4. Forget the one-inch range of lumbar heights in the population.
That rumor started in the late 1960’s. It is why to this day, most chairs provide insufficient backrest height adjustability. Note to dealers: Just look at people’s backsides!
News flash: The necessary range of adjustability of the lumbar is both increasing and moving up. That’s because in the US (and this seems to be something uniquely American), our bottoms continue to get bigger. Bigger bottoms require higher and deeper lumbar supports (not to mention deeper seat pans and forward armrests).
5. As a rule, the forward sloping seat is a failed concept.
Research provides scant evidence that forward sloping seats actually promote a lumbar curve when used in realistic work environments. Notable exceptions to this rule are chairs that enable users to maintain a stable posture (and pelvis) while sitting in a forward sloping seat. This one, for example. A few degrees forward may work, though, if users can find a stable way to sit.
6. Help your employees find a way to manage in the real world.
Ergonomics training can be invaluable, but it can also waste everyone’s time. As a rule, employees want to find a pain-free way to work, but they manage poorly at best. Most of today’s office workers experience moderate to severe discomfort on a regular basis. Most spend the bulk of their day working in awkward postures with their back unsupported.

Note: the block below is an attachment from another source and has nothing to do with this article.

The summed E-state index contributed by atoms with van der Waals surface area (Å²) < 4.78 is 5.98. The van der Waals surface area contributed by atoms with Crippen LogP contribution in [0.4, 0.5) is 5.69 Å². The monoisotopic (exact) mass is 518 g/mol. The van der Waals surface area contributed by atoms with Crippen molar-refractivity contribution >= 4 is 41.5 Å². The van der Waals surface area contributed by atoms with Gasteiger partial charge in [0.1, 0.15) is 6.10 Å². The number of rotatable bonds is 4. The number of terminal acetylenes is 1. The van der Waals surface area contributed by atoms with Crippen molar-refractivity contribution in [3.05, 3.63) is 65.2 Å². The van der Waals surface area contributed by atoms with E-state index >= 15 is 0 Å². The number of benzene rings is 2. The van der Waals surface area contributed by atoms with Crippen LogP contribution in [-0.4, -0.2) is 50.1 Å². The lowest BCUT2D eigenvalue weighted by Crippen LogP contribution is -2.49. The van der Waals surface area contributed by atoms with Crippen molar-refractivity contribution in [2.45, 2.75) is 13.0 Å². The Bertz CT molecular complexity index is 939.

Quite often, the many facets of an organizational culture systematically impede behaviors that ergonomists commonly recommend. This will continue to be our biggest stumbling block.
Even so, seating has advanced remarkably. We may disagree on individual issues, but there is little doubt that seating continues to make great strides. We’ve witnessed a new and improved generation of seats every decade since the 1950’s. The most innovative of these are forging territories that were unthinkable even a decade ago.
Just imagine what the old stagecoach riders had to put up with two centuries ago, sitting all day on hardwood slats in a fixed upright position where the only movement possible came from impact forces of the bouncing coach. Hold on to your hats, watch for what’s next.
Rani Lueder has consulted in occupational ergonomics and product design research since 1982. Her activities in sitting and seating include co-organizing the Second International Symposium on Seating, held in Tokyo. Her second edited book, on sitting postures (Taylor & Francis), is sold worldwide. Since 1988, she continues to consult on sitting posture on extended retainer for a range of organizations in Japan. She served on the seating subcommittee for the American National Standard Institute guideline ANSI HFES 100-2007. She has consulted in the design of more than 250 lines of seat design and other products that support posture. She edited the book Ergonomics for Children; Designing products & places for toddlers to teens (2008, Taylor & Francis)